Charisma is “the ability to attract, charm, and influence the people around you.”
It’s also defined as “a personal magic of leadership arousing special popular loyalty or enthusiasm for a public figure”
And as: “compelling attractiveness or charm that can inspire devotion in others.”
Notice anything in there about extroversion? Of course not.
The essence of charisma is attraction, charm, leadership, influence and inspiring others.
In American culture, we happen to associate these qualities with extroversion.
The image of an “attractive” person is usually someone who is extroverted. The popular girl or guy in high school.
Leaders are assumed to be extroverts.
Charm and influence is considered a domain of the extroverted. How can a quiet, low-energy person possibly inspire others to action?
Introverts are too wrapped up in their inner worlds to play the glib, shallow game of charm. How can they influence anyone to do anything?
Ironically, introverts can be just as charismatic, or even more charismatic, than extroverts.
Go back to the definition: all you need to be charismatic is the power to attract and influence others.
Introverts have the ability to connect deeply with others, to build rapport and comfort.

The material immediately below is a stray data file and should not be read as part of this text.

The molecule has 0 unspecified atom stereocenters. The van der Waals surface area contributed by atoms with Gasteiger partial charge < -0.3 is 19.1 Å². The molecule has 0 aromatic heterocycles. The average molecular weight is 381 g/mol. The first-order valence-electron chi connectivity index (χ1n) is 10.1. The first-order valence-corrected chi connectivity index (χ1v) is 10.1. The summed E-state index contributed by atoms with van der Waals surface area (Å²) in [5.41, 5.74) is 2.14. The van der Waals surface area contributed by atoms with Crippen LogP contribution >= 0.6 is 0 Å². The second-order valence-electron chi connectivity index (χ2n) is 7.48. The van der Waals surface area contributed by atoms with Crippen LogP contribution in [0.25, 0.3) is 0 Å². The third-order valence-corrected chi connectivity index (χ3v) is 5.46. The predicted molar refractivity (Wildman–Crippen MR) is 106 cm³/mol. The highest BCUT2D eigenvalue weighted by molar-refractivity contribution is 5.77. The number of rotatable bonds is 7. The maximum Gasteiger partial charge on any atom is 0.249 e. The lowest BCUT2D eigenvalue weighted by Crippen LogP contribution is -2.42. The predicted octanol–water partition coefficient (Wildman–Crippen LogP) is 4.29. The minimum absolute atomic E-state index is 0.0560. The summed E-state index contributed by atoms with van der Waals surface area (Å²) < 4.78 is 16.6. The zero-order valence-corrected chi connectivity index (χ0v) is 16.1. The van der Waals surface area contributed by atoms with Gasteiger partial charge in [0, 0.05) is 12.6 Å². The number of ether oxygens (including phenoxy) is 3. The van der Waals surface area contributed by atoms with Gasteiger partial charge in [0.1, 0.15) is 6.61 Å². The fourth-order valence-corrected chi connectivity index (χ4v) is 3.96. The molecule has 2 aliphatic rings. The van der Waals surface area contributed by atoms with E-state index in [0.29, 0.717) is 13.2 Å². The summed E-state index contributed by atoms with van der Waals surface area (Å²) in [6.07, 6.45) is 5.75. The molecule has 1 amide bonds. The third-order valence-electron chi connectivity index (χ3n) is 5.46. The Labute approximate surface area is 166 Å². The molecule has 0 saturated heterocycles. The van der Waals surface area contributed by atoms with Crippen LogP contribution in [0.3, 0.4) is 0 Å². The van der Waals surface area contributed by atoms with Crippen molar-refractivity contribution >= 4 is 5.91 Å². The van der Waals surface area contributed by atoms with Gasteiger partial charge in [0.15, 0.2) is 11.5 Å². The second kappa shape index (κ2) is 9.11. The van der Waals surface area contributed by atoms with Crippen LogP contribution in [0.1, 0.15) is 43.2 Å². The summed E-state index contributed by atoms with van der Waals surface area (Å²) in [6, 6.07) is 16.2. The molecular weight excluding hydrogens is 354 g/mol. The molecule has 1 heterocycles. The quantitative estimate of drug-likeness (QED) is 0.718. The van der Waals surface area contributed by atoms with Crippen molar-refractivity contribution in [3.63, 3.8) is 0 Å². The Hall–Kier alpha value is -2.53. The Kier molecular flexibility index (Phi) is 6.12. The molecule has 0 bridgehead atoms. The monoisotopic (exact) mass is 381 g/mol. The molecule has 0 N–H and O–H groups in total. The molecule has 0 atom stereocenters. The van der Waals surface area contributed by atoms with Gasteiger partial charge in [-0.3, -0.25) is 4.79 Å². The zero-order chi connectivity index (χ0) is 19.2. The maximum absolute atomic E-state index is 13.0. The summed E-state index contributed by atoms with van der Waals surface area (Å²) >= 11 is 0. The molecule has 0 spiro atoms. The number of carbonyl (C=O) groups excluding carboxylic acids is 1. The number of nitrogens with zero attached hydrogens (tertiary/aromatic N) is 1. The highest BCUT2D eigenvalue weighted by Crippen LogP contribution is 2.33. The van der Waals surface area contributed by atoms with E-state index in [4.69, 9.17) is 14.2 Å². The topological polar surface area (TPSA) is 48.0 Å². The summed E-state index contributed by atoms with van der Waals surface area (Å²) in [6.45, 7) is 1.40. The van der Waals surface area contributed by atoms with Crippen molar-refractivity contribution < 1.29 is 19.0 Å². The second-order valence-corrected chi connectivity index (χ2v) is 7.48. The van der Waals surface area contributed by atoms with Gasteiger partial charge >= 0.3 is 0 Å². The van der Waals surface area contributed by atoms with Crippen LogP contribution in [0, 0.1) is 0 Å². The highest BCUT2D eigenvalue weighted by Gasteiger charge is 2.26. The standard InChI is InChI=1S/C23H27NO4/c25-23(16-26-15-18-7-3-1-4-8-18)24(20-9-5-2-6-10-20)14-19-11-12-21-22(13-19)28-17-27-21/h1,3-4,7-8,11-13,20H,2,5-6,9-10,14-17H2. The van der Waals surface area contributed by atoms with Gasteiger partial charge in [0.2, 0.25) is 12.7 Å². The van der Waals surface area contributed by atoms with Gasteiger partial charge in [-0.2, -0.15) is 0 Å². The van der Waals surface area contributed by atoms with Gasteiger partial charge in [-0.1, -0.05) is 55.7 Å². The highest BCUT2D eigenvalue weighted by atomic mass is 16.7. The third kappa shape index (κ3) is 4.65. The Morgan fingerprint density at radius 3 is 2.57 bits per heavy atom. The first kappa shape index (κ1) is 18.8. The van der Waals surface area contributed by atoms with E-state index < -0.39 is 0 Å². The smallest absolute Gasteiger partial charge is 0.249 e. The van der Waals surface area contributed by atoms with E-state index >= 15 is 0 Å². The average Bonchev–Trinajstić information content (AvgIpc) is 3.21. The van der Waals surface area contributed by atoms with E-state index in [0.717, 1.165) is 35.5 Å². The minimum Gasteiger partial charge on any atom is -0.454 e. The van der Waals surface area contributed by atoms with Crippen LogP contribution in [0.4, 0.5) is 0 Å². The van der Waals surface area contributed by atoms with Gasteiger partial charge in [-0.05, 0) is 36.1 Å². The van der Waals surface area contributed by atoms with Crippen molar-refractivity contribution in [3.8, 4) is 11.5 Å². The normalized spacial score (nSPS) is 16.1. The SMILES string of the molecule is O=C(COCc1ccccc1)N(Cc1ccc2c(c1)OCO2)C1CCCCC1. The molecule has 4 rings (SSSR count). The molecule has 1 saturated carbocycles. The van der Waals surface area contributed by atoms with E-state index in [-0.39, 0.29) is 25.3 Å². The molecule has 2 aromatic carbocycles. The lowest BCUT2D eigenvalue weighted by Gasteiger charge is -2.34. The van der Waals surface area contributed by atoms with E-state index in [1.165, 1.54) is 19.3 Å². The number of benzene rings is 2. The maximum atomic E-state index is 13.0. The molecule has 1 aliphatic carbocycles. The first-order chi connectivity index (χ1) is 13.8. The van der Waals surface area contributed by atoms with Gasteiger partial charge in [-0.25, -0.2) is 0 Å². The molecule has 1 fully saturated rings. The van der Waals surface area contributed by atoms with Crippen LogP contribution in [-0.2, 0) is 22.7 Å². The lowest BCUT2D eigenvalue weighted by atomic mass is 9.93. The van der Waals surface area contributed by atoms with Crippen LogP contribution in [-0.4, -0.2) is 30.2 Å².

And comfort is a prerequisite to attraction and influence.
When was the last time you were drawn to a situation or a person that you felt unsafe around?
How often do you find yourself going along with someone’s suggestion, when that person makes you feel uncomfortable, rushed, or creeped out?
Comfort and rapport are essential. I want to feel that you understand me and my needs and desires.
Being charismatic does not mean being loud and bossy. It does not mean being slick and smooth.
In certain settings (a high-testosterone trading floor, a snobbish overpriced bar), it might mean that.
But the real essence of charisma is simply the ability to attract and influence others.
Introverted charisma doesn’t look like its extroverted counterpart.
Introverted charisma is a quiet conversation a student has with his favorite teacher that motivates him to apply to a university he thought was out of reach.
Introverted charisma is a reassuring speech given by a new CEO to her team, who are confused and fearful of the future, and who desperately want mature, rational leadership.
And introverted charisma is seen when a hiring manager feels the job candidate sitting in front of her is not as excitable or gregarious as others on the team, but is utterly at ease and comfortable in his own skin, and projects an aura of competence and responsibility that is rare and refreshing.
Introverts can be (and are) influential, charming and compelling. We just need to believe in our own potential.
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